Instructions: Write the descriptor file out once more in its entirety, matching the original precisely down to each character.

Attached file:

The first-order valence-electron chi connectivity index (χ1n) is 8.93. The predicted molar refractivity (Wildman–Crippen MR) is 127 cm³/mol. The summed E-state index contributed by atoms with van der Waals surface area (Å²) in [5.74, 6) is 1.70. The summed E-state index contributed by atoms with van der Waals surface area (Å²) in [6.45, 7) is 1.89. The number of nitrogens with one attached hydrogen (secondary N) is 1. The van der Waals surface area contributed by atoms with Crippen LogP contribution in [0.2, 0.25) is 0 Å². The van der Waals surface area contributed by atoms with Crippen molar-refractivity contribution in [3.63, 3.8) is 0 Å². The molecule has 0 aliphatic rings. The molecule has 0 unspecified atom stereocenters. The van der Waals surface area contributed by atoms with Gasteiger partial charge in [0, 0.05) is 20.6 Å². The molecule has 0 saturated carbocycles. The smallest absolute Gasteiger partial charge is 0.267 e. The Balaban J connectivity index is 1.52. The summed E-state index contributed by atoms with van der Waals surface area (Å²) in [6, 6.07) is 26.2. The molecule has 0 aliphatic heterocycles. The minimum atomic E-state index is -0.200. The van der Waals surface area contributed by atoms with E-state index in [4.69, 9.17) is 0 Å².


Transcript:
The first-order valence-electron chi connectivity index (χ1n) is 8.93. The predicted molar refractivity (Wildman–Crippen MR) is 127 cm³/mol. The summed E-state index contributed by atoms with van der Waals surface area (Å²) in [5.74, 6) is 1.70. The summed E-state index contributed by atoms with van der Waals surface area (Å²) in [6.45, 7) is 1.89. The number of nitrogens with one attached hydrogen (secondary N) is 1. The van der Waals surface area contributed by atoms with Crippen LogP contribution in [0.2, 0.25) is 0 Å². The van der Waals surface area contributed by atoms with Crippen molar-refractivity contribution in [3.63, 3.8) is 0 Å². The molecule has 0 aliphatic rings. The molecule has 0 unspecified atom stereocenters. The van der Waals surface area contributed by atoms with Gasteiger partial charge in [0, 0.05) is 20.6 Å². The molecule has 0 saturated carbocycles. The smallest absolute Gasteiger partial charge is 0.267 e. The Balaban J connectivity index is 1.52. The summed E-state index contributed by atoms with van der Waals surface area (Å²) in [6, 6.07) is 26.2. The molecule has 0 aliphatic heterocycles. The minimum atomic E-state index is -0.200. The van der Waals surface area contributed by atoms with E-state index in [4.69, 9.17) is 0 Å².